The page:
SHORTLISTED FOR THE WILLIAM HILL SPORTS BOOK OF THE YEAR Bert Trautmann is a football legend. He is famed as the Manchester City goalkeeper who broke his neck in the 1956 FA Cup final and played on. But his early life was no less extraordinary. He grew up in Nazi Germany, where first he was indoctrinated by the Hitler Youth, before fighting in World War Two in France and on the Eastern Front. In 1945 he was captured and sent to a British POW camp where, for the first time, he understood that there could be a better way of life. He embraced England as his new home and before long became an English football hero. 'Brilliant' Observer 'A remarkable story, well worth reading' The Times 'A gripping story of an unlikely redemption through football' Sunday Times 'This poignant book is a tribute to the depth of both Clay's research and her compassion' Independent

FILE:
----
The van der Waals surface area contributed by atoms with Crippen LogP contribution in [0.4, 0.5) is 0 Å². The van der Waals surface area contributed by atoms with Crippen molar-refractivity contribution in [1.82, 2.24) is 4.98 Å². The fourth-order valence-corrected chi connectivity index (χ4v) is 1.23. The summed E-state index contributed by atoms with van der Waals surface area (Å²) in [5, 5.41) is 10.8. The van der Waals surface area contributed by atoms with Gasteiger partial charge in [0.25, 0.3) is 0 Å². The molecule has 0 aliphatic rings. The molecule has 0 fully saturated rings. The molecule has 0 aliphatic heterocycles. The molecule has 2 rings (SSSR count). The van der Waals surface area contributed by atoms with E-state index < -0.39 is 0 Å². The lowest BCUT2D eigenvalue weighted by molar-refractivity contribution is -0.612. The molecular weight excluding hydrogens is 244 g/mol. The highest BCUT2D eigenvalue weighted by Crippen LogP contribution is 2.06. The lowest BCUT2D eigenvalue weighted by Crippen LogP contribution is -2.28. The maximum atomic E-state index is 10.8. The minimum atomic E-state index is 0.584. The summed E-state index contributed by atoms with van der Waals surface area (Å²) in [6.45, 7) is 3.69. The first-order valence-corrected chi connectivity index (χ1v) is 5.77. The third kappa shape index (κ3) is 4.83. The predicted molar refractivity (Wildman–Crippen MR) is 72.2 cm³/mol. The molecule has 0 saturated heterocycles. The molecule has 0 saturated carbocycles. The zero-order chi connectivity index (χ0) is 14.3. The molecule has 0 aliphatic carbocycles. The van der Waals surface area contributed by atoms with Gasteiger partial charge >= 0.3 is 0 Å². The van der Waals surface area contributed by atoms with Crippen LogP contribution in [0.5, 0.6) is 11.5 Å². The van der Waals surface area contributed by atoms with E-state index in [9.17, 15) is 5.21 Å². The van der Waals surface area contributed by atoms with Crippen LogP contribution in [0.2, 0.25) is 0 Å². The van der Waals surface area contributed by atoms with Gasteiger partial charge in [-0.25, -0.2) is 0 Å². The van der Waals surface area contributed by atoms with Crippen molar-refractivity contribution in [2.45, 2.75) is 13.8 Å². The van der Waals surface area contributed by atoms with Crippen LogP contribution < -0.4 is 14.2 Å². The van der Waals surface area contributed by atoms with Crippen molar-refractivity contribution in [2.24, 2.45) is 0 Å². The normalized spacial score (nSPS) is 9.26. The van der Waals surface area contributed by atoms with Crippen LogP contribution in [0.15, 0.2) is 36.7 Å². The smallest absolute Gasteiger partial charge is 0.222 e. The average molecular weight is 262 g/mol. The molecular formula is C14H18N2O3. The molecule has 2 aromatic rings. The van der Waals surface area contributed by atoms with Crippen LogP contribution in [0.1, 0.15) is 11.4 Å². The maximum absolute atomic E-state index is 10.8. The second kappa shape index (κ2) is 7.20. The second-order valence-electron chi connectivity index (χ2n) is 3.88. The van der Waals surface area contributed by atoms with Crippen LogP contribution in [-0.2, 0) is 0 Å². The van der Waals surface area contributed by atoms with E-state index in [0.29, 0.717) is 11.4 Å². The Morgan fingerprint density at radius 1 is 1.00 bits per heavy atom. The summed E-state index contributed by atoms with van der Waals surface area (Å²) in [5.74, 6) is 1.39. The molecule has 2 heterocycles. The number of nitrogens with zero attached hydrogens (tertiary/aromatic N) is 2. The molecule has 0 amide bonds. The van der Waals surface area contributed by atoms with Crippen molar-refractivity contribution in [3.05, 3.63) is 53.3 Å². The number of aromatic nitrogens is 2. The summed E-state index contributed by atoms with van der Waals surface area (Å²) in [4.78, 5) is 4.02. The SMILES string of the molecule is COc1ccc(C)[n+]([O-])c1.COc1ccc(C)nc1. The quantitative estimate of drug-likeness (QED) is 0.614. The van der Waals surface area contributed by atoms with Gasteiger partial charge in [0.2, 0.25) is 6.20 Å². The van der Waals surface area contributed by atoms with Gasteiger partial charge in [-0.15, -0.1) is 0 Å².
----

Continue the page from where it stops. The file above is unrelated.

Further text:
"A truly remarkable story, uncovered with immense skill by Catrine Clay" Miranda Seymour, Telegraph
Catrine Clay has worked for the BBC for over twenty years, directing and producing award-winning television documentaries, mainly for the History Unit. She has written three previous books. Her most recent book, King, Kaiser, Tsar: Three Royal Cousins who Led the World to War, was published in 2007 to high acclaim ('Proof that good storytelling is a true art,' Caroline Moorehead, Spectator, 'Weird and wonderful,' Hilary Spurling, Observer). She is married with three children, and lives in London.
"A truly remarkable story, uncovered with immense skill by Catrine Clay" Miranda Seymour, Telegraph "An extraordinary story" Mail on Sunday "Britain's best-loved German ... it's a remarkable story" Daily Mail "[A] brilliant new biography" Observer "Utterly compelling" Independent on Sunday